What the Research Says
Researchers studying the effectiveness of family-preservation programs tend to look first at the percentage of families that are still living together safely a year after the service has ended. States considered successful in that regard--including Maryland--generally report figures in the 80 percent to 90 percent range.
Research data offer evidence that intensive family-preservation programs improve parents' ability to deal with a variety of problems, but the studies don't show conclusively that the approach will reduce out-of-home placements or improve family functioning over the long term.
One well-known study of family-preservation programs in Illinois concluded that children in families that received such services were no more or less likely to be placed outside the home than those in a control group that received traditional child-welfare services. The results, says John Schuerman, the lead author of the study, "Putting Families First: An Experiment in Family Preservation," suggest that some programs may actually be choosing the families that are most likely to succeed.
As the number of children living in extremely troubled homes rises, it is unrealistic to expect that family-preservation services alone can stem placements--especially if there aren't enough programs and workers to go around.~ It's also misleading, advocates stress, to lump everything done in the name of family preservation into one category.
The Illinois study, for example, looked at programs run by many different agencies and using many different approaches. Only one, though, strictly adhered to the Homebuilders model, which is known for its small caseloads and intensive interaction between caseworkers and families.
Family preservation "unfortunately has become a slogan that covers a multitude of situations and sins," notes Marcia Robinson Lowry, the executive director of Children's Rights Inc., a New York-based nonprofit group advocating for child-welfare reforms. "It's a tremendously complicated situation that is becoming grossly oversimplified."
Last spring, family-preservation policies came under fire when three Connecticut children were killed by adults in their households. None of the children's families had been receiving intensive family-preservation services at the time, and two of the families had not received social services of any kind for some time. Still, Gov. John G. Rowland ordered a review of several thousand abuse and neglect cases, and the number of children removed from their parents' care increased. While becoming more vigilant, though, officials say the state is not backing away from family preservation.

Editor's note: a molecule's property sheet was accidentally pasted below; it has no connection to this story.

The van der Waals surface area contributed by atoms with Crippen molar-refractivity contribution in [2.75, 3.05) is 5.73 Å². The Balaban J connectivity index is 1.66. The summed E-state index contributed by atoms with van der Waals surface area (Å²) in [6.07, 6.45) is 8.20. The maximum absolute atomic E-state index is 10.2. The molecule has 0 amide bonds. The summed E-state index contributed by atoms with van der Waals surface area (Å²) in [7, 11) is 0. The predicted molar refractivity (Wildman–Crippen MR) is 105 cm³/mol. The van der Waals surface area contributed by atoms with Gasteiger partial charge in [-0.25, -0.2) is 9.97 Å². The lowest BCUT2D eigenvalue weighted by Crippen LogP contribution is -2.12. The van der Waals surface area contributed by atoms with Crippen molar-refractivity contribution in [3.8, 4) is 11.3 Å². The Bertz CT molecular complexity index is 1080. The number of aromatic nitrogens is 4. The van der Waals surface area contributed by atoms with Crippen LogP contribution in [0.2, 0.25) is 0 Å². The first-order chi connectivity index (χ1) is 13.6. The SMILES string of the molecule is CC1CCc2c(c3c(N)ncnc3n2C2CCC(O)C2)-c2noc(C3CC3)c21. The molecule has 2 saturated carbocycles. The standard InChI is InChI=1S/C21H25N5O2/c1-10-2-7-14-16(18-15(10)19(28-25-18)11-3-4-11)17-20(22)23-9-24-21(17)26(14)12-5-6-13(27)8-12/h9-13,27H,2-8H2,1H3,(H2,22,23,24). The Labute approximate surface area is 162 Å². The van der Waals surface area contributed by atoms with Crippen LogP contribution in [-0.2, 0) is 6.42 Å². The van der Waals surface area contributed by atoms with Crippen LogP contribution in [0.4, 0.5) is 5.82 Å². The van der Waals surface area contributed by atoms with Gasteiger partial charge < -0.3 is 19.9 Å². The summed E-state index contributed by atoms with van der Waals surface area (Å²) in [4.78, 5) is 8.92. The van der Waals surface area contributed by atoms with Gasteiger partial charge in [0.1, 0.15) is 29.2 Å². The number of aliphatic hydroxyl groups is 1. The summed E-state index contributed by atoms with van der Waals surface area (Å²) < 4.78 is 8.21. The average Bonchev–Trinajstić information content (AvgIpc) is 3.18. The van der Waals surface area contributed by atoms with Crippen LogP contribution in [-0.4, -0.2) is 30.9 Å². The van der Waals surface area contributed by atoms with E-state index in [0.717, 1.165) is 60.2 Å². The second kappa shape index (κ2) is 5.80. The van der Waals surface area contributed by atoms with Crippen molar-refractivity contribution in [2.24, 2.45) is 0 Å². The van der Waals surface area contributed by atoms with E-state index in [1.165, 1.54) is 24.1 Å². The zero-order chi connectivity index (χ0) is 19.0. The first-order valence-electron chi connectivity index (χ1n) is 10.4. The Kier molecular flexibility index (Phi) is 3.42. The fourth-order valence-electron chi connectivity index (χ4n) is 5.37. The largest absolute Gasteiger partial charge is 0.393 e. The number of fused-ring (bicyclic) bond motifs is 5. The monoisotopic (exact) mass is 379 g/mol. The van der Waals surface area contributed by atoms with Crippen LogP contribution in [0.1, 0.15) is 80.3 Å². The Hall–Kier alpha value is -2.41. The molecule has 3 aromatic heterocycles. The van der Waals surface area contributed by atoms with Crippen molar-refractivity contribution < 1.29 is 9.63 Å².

"Whenever a child dies, it should be a time of very serious soul-searching about what happened and what went wrong," says Susan Notkin, the director of the program for children at the Edna McConnell Clark Foundation, which provided support for Homebuilders-type programs in several states for many years. But that should not mean discarding the whole concept, she says. "No one's writing the stories about the thousands of children who are kept safely within their own homes rather than being ripped from their parents."
Placement data alone don't tell the full story of how well family-preservation services work. Experts acknowledge, too, that the approach was oversold initially as a way to save money by reducing placements.
"One of the things we've learned is that we should have said much more frequently and clearly that family preservation does not take precedence over child safety," says Michael Weber, the director of a program based at the University of Chicago that is working with the Clark foundation to help reform child-protection systems around the country. Weber also chairs the U.S. Advisory Board on Child Abuse and Neglect, a federal panel that reports to Congress each year on efforts to comply with a 1988 child-abuse prevention law. In its most recent report, the panel laid down some guidelines for determining what types of families and cases are best suited to family-preservation services, while highlighting that child safety should always be the top priority. Proposed regulations for the 1993 federal Family Preservation and Support ACT echo that principle.
Experts agree that the field needs better tools to assess which families are most likely to benefit. The controversy has also spotlighted the need for better training.
"Decisions a worker makes about how can I keep this child safe are often complicated, agonizing decisions," Notkin says. "They need the support and training to allow them to make good decisions."
There's still tension, though, between those who want to promote a tightly controlled model and those who want to frame the issue more broadly so that a wide range of players--including schools--feel they have a stake in it.
"Unless teachers, nurses, law enforcement, and other key service providers are collectively invited to be family-support and prevention activists, how can we build a more coherent community agenda?" asks an article in the Family Preservation Journal.
--Deborah L. Cohen